Gordon Ramsay promises Hell's Kitchen's upcoming sixth season will include all the "tantrums and rollercoasters" viewers are accustomed to, but added the talent of the culinary contestants has "raised the bar."

"It's possibly the most demanding in terms of frustration level, but I think we've got some exceptional chefs, which may turn out to be a bit of a surprise I think," Ramsay told reporters during a Wednesday conference call.

"I think the standard of chefs across the board is far greater... We've been a lot more creative in terms of the challenges and there have been a few twists."

Hell's Kitchen's sixth season will premiere with a special two-hour episode on Tuesday, July 21 at 8PM ET/PT, and Ramsay confirmed recent Fox promos that show him having some heated confrontations with the contestants.

"I suppose they've watched the show before and they want to come in with a bravado," he told reporters.  "But I always say if you let your food do the talking, you'd be surprised how far you go in a short period of time."

Ramsay said dealing with the contestants can be "frustrating" because "a lot of it feels like dealing with teenagers."  Still, Ramsay added it's a delicate balance when he attempts to douse the contestants' fiery passion.

"I encourage that level of confidence.  That's great," he said.  "But when you've got the arrogance, the confidence and you can't cook, then you look stupid.  So it's only a matter of time before they get exposed.  However never, never knockout that kind of confidence from a young chef to begin with because you need that... I want to inspire them and push them to the limits."

Not surprisingly, Ramsay said tears will flow this season and even admitted his own eyes welled-up sometimes.

"I come close to tears sometimes because of the excruciating pain. I can't quite believe that they've made the basic errors," he explained.  "Cooking a dish is fine.  Cooking under pressure is a completely different ballgame.  I always try to tell them from Day 1 that pressure's healthy.  It becomes stressful when you can't handle that.  If you don't want to become pressurized in this environment than don't be a chef."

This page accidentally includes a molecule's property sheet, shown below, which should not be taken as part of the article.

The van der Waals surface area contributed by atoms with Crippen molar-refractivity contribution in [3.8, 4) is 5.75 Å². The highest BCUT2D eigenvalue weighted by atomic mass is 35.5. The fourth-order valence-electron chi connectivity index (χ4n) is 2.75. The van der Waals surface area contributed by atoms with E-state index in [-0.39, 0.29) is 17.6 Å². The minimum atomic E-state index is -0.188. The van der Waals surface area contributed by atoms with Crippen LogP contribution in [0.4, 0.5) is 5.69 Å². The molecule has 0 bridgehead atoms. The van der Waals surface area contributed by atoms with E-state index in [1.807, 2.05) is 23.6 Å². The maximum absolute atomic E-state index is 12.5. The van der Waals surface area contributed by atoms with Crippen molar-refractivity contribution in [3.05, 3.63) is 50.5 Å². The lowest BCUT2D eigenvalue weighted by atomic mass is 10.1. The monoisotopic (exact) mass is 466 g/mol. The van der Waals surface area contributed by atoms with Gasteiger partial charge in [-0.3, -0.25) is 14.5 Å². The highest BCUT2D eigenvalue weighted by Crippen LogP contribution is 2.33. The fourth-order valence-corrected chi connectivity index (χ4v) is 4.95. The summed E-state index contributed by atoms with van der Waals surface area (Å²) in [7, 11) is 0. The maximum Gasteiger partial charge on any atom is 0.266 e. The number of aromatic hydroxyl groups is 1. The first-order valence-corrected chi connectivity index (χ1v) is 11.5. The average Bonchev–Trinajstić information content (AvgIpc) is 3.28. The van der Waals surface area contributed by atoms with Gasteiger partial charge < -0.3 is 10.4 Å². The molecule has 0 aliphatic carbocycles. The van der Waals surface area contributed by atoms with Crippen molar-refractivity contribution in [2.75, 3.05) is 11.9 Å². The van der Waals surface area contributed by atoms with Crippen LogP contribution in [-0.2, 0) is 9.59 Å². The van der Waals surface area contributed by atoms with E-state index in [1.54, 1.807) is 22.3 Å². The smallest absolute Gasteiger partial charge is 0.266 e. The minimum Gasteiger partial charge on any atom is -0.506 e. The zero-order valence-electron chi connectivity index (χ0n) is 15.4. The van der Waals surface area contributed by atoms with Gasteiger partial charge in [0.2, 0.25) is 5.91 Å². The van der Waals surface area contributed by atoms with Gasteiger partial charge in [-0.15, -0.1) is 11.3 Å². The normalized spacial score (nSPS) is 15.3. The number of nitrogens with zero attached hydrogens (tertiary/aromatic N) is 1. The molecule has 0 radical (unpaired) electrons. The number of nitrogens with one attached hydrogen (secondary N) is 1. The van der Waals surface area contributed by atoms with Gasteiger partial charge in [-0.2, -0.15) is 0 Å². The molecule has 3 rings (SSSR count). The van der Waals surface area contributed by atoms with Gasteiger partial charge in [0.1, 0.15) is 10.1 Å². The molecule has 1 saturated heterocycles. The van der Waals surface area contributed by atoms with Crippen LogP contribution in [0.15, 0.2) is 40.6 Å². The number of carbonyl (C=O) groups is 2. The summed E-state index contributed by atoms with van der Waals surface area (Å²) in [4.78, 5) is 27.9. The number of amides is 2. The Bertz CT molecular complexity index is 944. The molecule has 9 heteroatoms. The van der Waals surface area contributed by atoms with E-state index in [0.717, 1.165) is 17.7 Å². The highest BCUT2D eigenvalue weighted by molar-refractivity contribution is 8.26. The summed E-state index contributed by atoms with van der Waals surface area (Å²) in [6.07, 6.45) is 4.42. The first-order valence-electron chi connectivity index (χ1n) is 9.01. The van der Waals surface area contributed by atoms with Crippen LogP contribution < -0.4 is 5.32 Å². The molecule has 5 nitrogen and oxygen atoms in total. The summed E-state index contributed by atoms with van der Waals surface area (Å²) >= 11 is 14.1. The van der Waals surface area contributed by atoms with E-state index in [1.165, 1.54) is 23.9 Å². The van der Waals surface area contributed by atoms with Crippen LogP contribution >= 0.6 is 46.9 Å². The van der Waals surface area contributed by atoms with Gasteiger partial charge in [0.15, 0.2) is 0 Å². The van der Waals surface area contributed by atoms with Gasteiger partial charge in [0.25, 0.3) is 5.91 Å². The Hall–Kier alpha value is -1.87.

The eventual sixth-season winner will receive the head chef position at Araxi Restaurant in British Columbia, Canada -- which was established in 1981 at the base of the Whistler Mountain ski resort area. In addition, the winner will also join executive chef James Walt at the 2010 Olympic and Paralympic Winter Games in Vancouver.

Ramsay said Hell's Kitchen had "several offers on the table" from various establishments interested in welcoming the sixth-season winner, however Araxi was chosen because it's simply "phenomenal."

"Whistler is hosting the 2010 Olympics.  The actual restaurant is amazing.  The place is just beautiful," he told reporters.  "Very few restaurants anywhere in the world get a chance to survive the way they do it in terms of everything's sourced -- 95% of their produce is sourced within 100 miles of their front door, which is absolutely a dream come true for any chef."
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Ramsay claims Hell's Kitchen received "just over 13,500" applicants last year, which was "fantastic" because it produced the higher level of talent.

"I suppose more than anything the chefs have gotten better, which makes my life a lot easier," he explained.  "I can be a lot more creative in terms of the menu.  There are challenges.  Everything has to be done for a reason.  Everything has to be done to make sense in terms of running a proper business today -- it's not just about the food."

While Ramsay said fifth-season winner Danny Veltri was "very, very good" at understanding what Hell's Kitchen is all about, he also heaped praise upon third-season winner Rock Harper.

"I thought Rock was an amazing winner.  There's no two ways about that.  Very, very talented," he said.  "But I'd say Rock has the greatest potential so far in terms of what he's capable of doing. "

Ramsay said it's difficult determining which of the previous contestants has the greatest potential because a chef should never rest on his or her laurels.

"It's hard really because you want them to use the position as a platform to continue thriving and learning," he explained. 

"Just to get the money and the fame and adulation and to enjoy the year, but then get yourself into something really serious and climb the ladder as opposed to trying to think that you've gotten to the top of the ladder.  This is a serious game out there and it's a tough, tough industry to survive.  So you can't depend on the exposure of a TV series to keep your feet on the ground and your food tasting delicious.  You've got to push yourself."

In addition to Hell's Kitchen's sixth season airing this summer, Kitchen Nightmares' new season is also scheduled to debut September 11 on Fox -- and Ramsay is excited for viewers to see the work he did with the American eating establishments.

"This year, Kitchen Nightmares is almost on par with the U.K. version," he told reporters.

"I think you'll see a different side this year.  When the chefs confront [me], I'm going to get straight to the point.  The minute when they start understanding why I'm there -- let's not forget, they asked me in there -- and I want to get on with the cooking and helping the business restructure itself.  Arguing is not a thing of the past, but getting straight to the point is something I can never stop doing.  So they get very insecure too quickly... But the truth hurts."

With Hell's Kitchen and Kitchen Nightmares already having their own stateside versions, Ramsay said his F Word U.K. reality series has also been discussed as possibly crossing the Atlantic.

"We've thought about that," he said when asked about bring the F Word to the U.S..  "The new F Word starts in September across in the U.K., and it's a really exciting one."